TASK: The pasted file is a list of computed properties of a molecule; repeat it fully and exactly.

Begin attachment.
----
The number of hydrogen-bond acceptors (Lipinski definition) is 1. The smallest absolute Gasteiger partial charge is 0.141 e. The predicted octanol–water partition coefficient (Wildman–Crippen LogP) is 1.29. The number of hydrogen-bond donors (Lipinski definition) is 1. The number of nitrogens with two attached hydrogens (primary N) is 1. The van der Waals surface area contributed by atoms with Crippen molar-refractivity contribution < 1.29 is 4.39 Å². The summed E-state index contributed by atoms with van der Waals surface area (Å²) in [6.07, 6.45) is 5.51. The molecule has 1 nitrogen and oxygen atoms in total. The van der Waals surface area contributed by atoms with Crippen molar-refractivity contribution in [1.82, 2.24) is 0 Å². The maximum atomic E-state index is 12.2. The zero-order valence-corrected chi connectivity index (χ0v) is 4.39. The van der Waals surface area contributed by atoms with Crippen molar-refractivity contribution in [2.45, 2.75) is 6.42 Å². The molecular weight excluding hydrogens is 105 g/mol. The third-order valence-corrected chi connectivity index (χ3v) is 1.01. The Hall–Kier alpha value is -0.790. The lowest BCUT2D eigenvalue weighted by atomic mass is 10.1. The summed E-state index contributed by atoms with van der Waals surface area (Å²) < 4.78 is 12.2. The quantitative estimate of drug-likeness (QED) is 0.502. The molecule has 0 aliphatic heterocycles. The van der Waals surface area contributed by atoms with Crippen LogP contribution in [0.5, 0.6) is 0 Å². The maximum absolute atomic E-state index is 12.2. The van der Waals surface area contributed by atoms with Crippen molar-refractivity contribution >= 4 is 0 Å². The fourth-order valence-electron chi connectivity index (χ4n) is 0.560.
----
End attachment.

The number of hydrogen-bond acceptors (Lipinski definition) is 1. The smallest absolute Gasteiger partial charge is 0.141 e. The predicted octanol–water partition coefficient (Wildman–Crippen LogP) is 1.29. The number of hydrogen-bond donors (Lipinski definition) is 1. The number of nitrogens with two attached hydrogens (primary N) is 1. The van der Waals surface area contributed by atoms with Crippen molar-refractivity contribution < 1.29 is 4.39 Å². The summed E-state index contributed by atoms with van der Waals surface area (Å²) in [6.07, 6.45) is 5.51. The molecule has 1 nitrogen and oxygen atoms in total. The van der Waals surface area contributed by atoms with Crippen molar-refractivity contribution in [1.82, 2.24) is 0 Å². The maximum atomic E-state index is 12.2. The zero-order valence-corrected chi connectivity index (χ0v) is 4.39. The van der Waals surface area contributed by atoms with Crippen molar-refractivity contribution in [2.45, 2.75) is 6.42 Å². The molecular weight excluding hydrogens is 105 g/mol. The third-order valence-corrected chi connectivity index (χ3v) is 1.01. The Hall–Kier alpha value is -0.790. The lowest BCUT2D eigenvalue weighted by atomic mass is 10.1. The summed E-state index contributed by atoms with van der Waals surface area (Å²) < 4.78 is 12.2. The quantitative estimate of drug-likeness (QED) is 0.502. The molecule has 0 aliphatic heterocycles. The van der Waals surface area contributed by atoms with Crippen LogP contribution in [0.5, 0.6) is 0 Å². The maximum absolute atomic E-state index is 12.2. The van der Waals surface area contributed by atoms with Crippen molar-refractivity contribution >= 4 is 0 Å². The fourth-order valence-electron chi connectivity index (χ4n) is 0.560.